Use the report filter to display only the landing page you are currently analyzing. 

Choose Include > Landing page + query string and check your landing page on the list of all pages. Hit Apply.

Report Dimensions

Use dimensions to slice your data in a meaningful way and uncover powerful insights.


Check who is coming to your landing page.

You might want to exclude certain audiences from your analysis e.g. you are only providing services or selling to certain geographical areas. If you don’t sell outside US, why analyze the performance of the visitors from other countries? If you provide services in a physical location in your town, you can exclude from your analysis other geographical areas. 

Apply a secondary dimension to your report and see if you need to exclude any geo areas. First use the secondary dimension of Country. Click the + sign .

If you are seeing high volume of traffic that is entirely off-target for your landing page objective you may want to exclude it.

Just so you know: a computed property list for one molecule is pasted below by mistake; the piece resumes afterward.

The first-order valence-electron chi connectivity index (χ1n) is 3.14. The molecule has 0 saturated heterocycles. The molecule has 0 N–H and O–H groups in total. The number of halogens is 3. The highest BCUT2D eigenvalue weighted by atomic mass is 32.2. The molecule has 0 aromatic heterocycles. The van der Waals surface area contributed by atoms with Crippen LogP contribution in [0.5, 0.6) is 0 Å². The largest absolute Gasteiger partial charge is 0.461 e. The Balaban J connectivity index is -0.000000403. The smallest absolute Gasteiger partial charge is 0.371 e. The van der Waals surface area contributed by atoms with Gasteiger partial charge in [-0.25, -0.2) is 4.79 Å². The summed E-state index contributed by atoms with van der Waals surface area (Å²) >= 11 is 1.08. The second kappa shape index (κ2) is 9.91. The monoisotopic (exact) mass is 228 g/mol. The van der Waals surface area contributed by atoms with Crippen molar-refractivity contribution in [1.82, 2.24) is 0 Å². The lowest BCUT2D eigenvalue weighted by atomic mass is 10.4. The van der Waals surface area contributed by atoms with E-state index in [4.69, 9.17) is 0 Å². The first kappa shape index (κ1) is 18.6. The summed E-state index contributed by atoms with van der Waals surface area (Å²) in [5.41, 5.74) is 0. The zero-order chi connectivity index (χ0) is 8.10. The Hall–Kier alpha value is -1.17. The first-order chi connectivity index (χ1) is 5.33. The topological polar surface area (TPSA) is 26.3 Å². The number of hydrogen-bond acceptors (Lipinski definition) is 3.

To do that, redo the report filter. First include the landing page, then add a second condition to include or exclude geographical areas. In my example I included only the US traffic, as this website only sales in the US.

Traffic sources

Your landing page might be receiving traffic from multiple sources i.e. a Google Ads campaign that you invested in, search engines, organic social media posts, an email promotion campaign that was sent, etc. Those sources are not equal, and are generating traffic with varying degrees of interest and readiness to sign up to your offer or purchase your new product. It’s important to analyze them separately because the performance of your landing page depends on who the users are. You can’t expect the same results from existing customers who have been signed up to the waiting list for this specific product and from people who never heard of you and clicked on an add while researching the product category. 

To see your traffic sources apply a secondary dimension of First user source / medium

Use the Conversion rate and Average engagement time per session to identify traffic sources that perform well and try to scale them up. Check out the traffic sources that are performing poorly and try to make improvements or shift the resources to other initiatives. A low hanging fruit is to evaluate the performance of PPC campaigns, if you are not seeing success take action.